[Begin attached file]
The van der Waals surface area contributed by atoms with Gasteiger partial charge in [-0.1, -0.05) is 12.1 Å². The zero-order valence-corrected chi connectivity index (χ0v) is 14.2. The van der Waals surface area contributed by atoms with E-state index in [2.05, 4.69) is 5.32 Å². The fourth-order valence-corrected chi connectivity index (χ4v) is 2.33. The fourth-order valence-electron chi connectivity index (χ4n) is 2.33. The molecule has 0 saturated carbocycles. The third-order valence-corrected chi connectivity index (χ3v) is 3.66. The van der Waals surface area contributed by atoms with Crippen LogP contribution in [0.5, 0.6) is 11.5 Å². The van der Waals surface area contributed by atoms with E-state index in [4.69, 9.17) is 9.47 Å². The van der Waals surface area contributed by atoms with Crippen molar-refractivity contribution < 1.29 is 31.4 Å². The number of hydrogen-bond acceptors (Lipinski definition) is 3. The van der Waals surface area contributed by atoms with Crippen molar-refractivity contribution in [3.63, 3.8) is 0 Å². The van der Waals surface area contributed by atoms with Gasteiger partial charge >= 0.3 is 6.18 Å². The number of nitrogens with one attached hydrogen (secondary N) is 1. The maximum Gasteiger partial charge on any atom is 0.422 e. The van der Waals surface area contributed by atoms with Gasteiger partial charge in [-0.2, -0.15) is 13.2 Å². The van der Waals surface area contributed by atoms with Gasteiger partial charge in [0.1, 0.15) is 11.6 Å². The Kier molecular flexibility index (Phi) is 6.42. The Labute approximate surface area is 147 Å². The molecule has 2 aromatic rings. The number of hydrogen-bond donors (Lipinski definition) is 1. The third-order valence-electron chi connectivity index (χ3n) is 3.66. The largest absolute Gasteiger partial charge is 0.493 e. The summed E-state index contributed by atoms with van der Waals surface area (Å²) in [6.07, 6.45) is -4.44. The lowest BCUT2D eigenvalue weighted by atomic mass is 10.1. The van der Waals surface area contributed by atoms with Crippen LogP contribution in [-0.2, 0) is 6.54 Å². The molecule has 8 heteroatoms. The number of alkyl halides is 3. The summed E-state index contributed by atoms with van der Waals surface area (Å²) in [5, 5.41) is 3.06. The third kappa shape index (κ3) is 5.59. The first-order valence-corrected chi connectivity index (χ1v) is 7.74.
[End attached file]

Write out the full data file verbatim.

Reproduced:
The van der Waals surface area contributed by atoms with Gasteiger partial charge in [-0.1, -0.05) is 12.1 Å². The zero-order valence-corrected chi connectivity index (χ0v) is 14.2. The van der Waals surface area contributed by atoms with E-state index in [2.05, 4.69) is 5.32 Å². The fourth-order valence-corrected chi connectivity index (χ4v) is 2.33. The fourth-order valence-electron chi connectivity index (χ4n) is 2.33. The molecule has 0 saturated carbocycles. The third-order valence-corrected chi connectivity index (χ3v) is 3.66. The van der Waals surface area contributed by atoms with Crippen LogP contribution in [0.5, 0.6) is 11.5 Å². The van der Waals surface area contributed by atoms with E-state index in [4.69, 9.17) is 9.47 Å². The van der Waals surface area contributed by atoms with Crippen molar-refractivity contribution < 1.29 is 31.4 Å². The number of hydrogen-bond acceptors (Lipinski definition) is 3. The van der Waals surface area contributed by atoms with Crippen molar-refractivity contribution in [3.63, 3.8) is 0 Å². The van der Waals surface area contributed by atoms with Gasteiger partial charge >= 0.3 is 6.18 Å². The number of nitrogens with one attached hydrogen (secondary N) is 1. The maximum Gasteiger partial charge on any atom is 0.422 e. The van der Waals surface area contributed by atoms with Gasteiger partial charge in [-0.2, -0.15) is 13.2 Å². The van der Waals surface area contributed by atoms with Gasteiger partial charge in [0.1, 0.15) is 11.6 Å². The Kier molecular flexibility index (Phi) is 6.42. The Labute approximate surface area is 147 Å². The molecule has 2 aromatic rings. The number of hydrogen-bond donors (Lipinski definition) is 1. The third-order valence-electron chi connectivity index (χ3n) is 3.66. The largest absolute Gasteiger partial charge is 0.493 e. The summed E-state index contributed by atoms with van der Waals surface area (Å²) in [6.07, 6.45) is -4.44. The lowest BCUT2D eigenvalue weighted by atomic mass is 10.1. The van der Waals surface area contributed by atoms with Crippen LogP contribution in [-0.2, 0) is 6.54 Å². The molecule has 8 heteroatoms. The number of alkyl halides is 3. The summed E-state index contributed by atoms with van der Waals surface area (Å²) in [5, 5.41) is 3.06. The third kappa shape index (κ3) is 5.59. The first-order valence-corrected chi connectivity index (χ1v) is 7.74.